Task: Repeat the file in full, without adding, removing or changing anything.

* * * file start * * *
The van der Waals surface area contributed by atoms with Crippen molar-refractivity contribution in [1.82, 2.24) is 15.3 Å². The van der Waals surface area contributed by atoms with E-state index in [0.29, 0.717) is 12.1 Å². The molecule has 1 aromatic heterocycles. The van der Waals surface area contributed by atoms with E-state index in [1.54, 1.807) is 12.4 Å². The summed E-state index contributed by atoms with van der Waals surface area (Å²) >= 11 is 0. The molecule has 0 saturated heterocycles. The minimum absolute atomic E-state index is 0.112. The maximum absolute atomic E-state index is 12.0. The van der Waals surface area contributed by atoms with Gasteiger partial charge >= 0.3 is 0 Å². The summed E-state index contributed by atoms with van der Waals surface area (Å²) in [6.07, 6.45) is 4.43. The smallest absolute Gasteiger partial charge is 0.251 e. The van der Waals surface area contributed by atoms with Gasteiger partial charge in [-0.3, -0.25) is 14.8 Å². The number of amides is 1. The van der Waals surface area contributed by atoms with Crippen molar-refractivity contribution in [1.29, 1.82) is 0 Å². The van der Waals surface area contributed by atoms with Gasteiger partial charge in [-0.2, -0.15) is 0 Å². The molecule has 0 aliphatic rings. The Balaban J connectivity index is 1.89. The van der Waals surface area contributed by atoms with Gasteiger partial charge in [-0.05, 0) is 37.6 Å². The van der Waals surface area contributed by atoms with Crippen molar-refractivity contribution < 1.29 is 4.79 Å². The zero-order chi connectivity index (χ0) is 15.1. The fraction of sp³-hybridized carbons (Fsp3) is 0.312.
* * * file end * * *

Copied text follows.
The van der Waals surface area contributed by atoms with Crippen molar-refractivity contribution in [1.82, 2.24) is 15.3 Å². The van der Waals surface area contributed by atoms with E-state index in [0.29, 0.717) is 12.1 Å². The molecule has 1 aromatic heterocycles. The van der Waals surface area contributed by atoms with E-state index in [1.54, 1.807) is 12.4 Å². The summed E-state index contributed by atoms with van der Waals surface area (Å²) >= 11 is 0. The molecule has 0 saturated heterocycles. The minimum absolute atomic E-state index is 0.112. The maximum absolute atomic E-state index is 12.0. The van der Waals surface area contributed by atoms with Gasteiger partial charge >= 0.3 is 0 Å². The summed E-state index contributed by atoms with van der Waals surface area (Å²) in [6.07, 6.45) is 4.43. The smallest absolute Gasteiger partial charge is 0.251 e. The van der Waals surface area contributed by atoms with Gasteiger partial charge in [-0.3, -0.25) is 14.8 Å². The number of amides is 1. The van der Waals surface area contributed by atoms with Crippen molar-refractivity contribution in [1.29, 1.82) is 0 Å². The van der Waals surface area contributed by atoms with Gasteiger partial charge in [-0.2, -0.15) is 0 Å². The molecule has 0 aliphatic rings. The Balaban J connectivity index is 1.89. The van der Waals surface area contributed by atoms with Gasteiger partial charge in [-0.05, 0) is 37.6 Å². The van der Waals surface area contributed by atoms with Crippen molar-refractivity contribution < 1.29 is 4.79 Å². The zero-order chi connectivity index (χ0) is 15.1. The fraction of sp³-hybridized carbons (Fsp3) is 0.312.